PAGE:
The project proposal template that will help you win your next design job
Got your eye on a new freelance client project? Or perhaps you're proposing a new project for the company you work for? Whether you’re working on a marketing, branding, social media, or design project, you'll need a solid project proposal to win that new client or get buy-in from company stakeholders.
Using a project proposal template to create your design proposal will ensure you include all necessary project details. We'll walk you through, step by step, how to write a successful project proposal that will win your next bid.
What is a project proposal?
A project proposal states precisely how you’ll complete a creative project, including the project scope, deliverables, timeline, pricing, and any other details necessary to help the client understand the project’s moving pieces. It also provides information about why you’re the right marketer, strategist, or designer for the job in terms of the client’s needs and goals.
Just like you wouldn’t propose to a person on the first date, you wouldn’t create and deliver a project proposal until you’ve made sure the client is a good fit for your services.
Have a conversation (or two) about their design project needs, goals, and expected outcomes. Ask about the project budget if that's important to know before building and sending over the proposal.
No one wants an unsolicited proposal, so once you’ve determined the client is a good fit, let them know that you will send over a proposal for them to review. An effective design proposal is a summary of what you talked about on your call with additional details such as what deliverables you’ll provide, the timeline for the proposed project, and how much you’ll charge.
Why is a project proposal important?
Project proposals enable prospective clients to see how you can help them achieve their project goals. The proposal also helps you get buy-in from any decision-makers on the team, especially those you’ve not spoken with directly, by giving you the opportunity to explain the specific details of the new project and give some insight into what it’s like to work with you.
Sometimes companies will put out a request for proposals (RFP) to gather bids from other designers or firms. This opens up a “competition” against other agencies or individuals for the same project. In this case, your proposal is essential as it shows the prospective client why you are the best fit for the job.
How to write a project proposal
There are many types of proposals and proposal formats out there, but we’re going to dig deeper into proposals for design or branding projects. Let's talk about how to write a design proposal that will help you win your next project.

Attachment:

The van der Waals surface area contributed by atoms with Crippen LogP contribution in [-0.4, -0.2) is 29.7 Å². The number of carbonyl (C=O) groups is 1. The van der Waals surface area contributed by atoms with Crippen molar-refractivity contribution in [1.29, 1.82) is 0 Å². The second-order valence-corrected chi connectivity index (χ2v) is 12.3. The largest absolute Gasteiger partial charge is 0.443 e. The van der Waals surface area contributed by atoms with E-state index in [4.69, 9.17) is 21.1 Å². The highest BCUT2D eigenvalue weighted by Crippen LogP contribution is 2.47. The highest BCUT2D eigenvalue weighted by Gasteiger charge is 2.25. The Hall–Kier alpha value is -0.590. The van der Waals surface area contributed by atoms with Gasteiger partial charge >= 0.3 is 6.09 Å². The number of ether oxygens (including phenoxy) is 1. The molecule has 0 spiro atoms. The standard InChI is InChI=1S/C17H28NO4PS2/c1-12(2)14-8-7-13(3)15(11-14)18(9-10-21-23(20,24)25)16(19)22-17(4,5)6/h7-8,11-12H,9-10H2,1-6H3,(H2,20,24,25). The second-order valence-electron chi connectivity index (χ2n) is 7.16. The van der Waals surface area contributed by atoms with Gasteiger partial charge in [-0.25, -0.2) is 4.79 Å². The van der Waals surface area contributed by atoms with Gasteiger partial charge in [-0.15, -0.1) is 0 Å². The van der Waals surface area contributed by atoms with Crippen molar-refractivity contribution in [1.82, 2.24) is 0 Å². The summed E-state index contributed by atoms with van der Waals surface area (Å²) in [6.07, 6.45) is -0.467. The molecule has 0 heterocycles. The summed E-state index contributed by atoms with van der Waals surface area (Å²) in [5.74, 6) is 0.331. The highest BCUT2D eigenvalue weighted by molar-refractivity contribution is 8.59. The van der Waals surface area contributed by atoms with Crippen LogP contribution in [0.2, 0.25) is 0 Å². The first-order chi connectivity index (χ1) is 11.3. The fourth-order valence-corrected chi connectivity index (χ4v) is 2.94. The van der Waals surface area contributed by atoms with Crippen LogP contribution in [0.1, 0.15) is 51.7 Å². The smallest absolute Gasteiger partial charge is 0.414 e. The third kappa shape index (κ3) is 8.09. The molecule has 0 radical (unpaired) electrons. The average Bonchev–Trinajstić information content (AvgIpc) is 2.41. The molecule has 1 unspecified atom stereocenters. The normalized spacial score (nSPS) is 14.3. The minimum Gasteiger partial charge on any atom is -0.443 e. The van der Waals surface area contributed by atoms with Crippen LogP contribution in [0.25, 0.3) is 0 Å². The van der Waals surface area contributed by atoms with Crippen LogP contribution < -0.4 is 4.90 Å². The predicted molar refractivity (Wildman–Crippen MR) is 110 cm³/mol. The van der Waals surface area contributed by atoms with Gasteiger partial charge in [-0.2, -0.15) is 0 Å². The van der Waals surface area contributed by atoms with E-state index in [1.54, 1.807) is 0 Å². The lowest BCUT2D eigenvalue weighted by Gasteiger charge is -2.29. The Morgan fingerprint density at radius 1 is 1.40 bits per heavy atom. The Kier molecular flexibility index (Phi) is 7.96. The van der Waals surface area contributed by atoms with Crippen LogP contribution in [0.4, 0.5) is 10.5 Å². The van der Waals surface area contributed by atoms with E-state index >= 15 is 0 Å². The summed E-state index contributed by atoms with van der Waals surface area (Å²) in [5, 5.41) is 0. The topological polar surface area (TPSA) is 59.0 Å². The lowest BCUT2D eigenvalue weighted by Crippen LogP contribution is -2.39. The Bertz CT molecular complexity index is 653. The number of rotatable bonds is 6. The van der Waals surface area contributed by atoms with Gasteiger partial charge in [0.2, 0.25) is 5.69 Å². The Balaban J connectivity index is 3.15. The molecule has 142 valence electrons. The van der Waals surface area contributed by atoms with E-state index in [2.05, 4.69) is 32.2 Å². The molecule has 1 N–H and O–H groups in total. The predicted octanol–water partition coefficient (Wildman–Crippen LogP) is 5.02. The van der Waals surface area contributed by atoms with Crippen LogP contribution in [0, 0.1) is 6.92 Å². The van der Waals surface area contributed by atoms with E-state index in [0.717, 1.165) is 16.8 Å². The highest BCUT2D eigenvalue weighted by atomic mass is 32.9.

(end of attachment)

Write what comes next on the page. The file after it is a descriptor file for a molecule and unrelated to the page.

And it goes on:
1. Basic information
Start by providing some basic information at the top of the proposal or on a separate cover page. Include the name of your business, the business or client for which you're creating the proposal, the date, and your contact information.
2. Project overview
The project overview should summarize the project and how you’ll help the client achieve their project goals. This is similar to an executive summary in a business plan — its goal is to clarify how you can help.
While you don't want to include too many details (like deliverables or timeline — you’ll get to that later), go beyond just the basics to show your understanding of the project.
For example, instead of writing:
"I will design a new logo for your business."
Try something like:
"Your business needs to represent its mission through the visual elements of your branding, and your long-term goal is to become a recognizable brand in the skincare industry. You need a memorable logo that resonates with your target audience and communicates your dedication to eco-friendly beauty. I'm going to help you stand out in your industry and become a more recognizable brand by creating a beautiful logo that communicates your company's vision."
The first version doesn't quite convey the value that you're providing. It also doesn't include any specific details that show the prospect you understand their needs and goals. The second version demonstrates you're listening to the client and are ready to help them achieve their project and business goals.
Depending on the project, you may want to include a problem statement or summary of design challenges in this section. This is ideal for strategy or consulting proposals as you will be helping the client solve a very specific problem. It's important to outline the issue early in the proposal to show the prospect that you understand what's at stake with the project.